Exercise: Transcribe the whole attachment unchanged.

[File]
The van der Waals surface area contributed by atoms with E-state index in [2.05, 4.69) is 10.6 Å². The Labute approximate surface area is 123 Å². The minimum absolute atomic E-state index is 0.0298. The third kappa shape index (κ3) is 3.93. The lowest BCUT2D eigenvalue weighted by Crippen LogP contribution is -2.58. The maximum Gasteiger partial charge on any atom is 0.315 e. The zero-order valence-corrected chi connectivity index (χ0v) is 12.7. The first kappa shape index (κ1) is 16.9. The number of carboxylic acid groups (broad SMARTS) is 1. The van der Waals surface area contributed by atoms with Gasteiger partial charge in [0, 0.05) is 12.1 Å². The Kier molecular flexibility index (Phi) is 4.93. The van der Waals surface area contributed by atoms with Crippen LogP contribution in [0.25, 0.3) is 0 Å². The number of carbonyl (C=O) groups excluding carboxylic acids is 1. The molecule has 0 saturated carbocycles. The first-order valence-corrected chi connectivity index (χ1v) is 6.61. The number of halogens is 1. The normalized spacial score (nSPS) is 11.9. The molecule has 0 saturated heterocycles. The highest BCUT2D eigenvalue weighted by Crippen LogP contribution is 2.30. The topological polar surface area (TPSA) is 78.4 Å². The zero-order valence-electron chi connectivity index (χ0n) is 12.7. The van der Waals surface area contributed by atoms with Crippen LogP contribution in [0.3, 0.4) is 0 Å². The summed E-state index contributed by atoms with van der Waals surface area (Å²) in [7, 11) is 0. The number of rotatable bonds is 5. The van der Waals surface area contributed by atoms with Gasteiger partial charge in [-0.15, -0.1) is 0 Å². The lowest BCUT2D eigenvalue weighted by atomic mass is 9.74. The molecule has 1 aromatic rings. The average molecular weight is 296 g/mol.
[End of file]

The van der Waals surface area contributed by atoms with E-state index in [2.05, 4.69) is 10.6 Å². The Labute approximate surface area is 123 Å². The minimum absolute atomic E-state index is 0.0298. The third kappa shape index (κ3) is 3.93. The lowest BCUT2D eigenvalue weighted by Crippen LogP contribution is -2.58. The maximum Gasteiger partial charge on any atom is 0.315 e. The zero-order valence-corrected chi connectivity index (χ0v) is 12.7. The first kappa shape index (κ1) is 16.9. The number of carboxylic acid groups (broad SMARTS) is 1. The van der Waals surface area contributed by atoms with Gasteiger partial charge in [0, 0.05) is 12.1 Å². The Kier molecular flexibility index (Phi) is 4.93. The van der Waals surface area contributed by atoms with Crippen LogP contribution in [0.25, 0.3) is 0 Å². The number of carbonyl (C=O) groups excluding carboxylic acids is 1. The molecule has 0 saturated carbocycles. The first-order valence-corrected chi connectivity index (χ1v) is 6.61. The number of halogens is 1. The normalized spacial score (nSPS) is 11.9. The molecule has 0 saturated heterocycles. The highest BCUT2D eigenvalue weighted by Crippen LogP contribution is 2.30. The topological polar surface area (TPSA) is 78.4 Å². The zero-order valence-electron chi connectivity index (χ0n) is 12.7. The van der Waals surface area contributed by atoms with Crippen LogP contribution in [0.3, 0.4) is 0 Å². The summed E-state index contributed by atoms with van der Waals surface area (Å²) in [7, 11) is 0. The number of rotatable bonds is 5. The van der Waals surface area contributed by atoms with Gasteiger partial charge in [-0.15, -0.1) is 0 Å². The lowest BCUT2D eigenvalue weighted by atomic mass is 9.74. The molecule has 1 aromatic rings. The average molecular weight is 296 g/mol.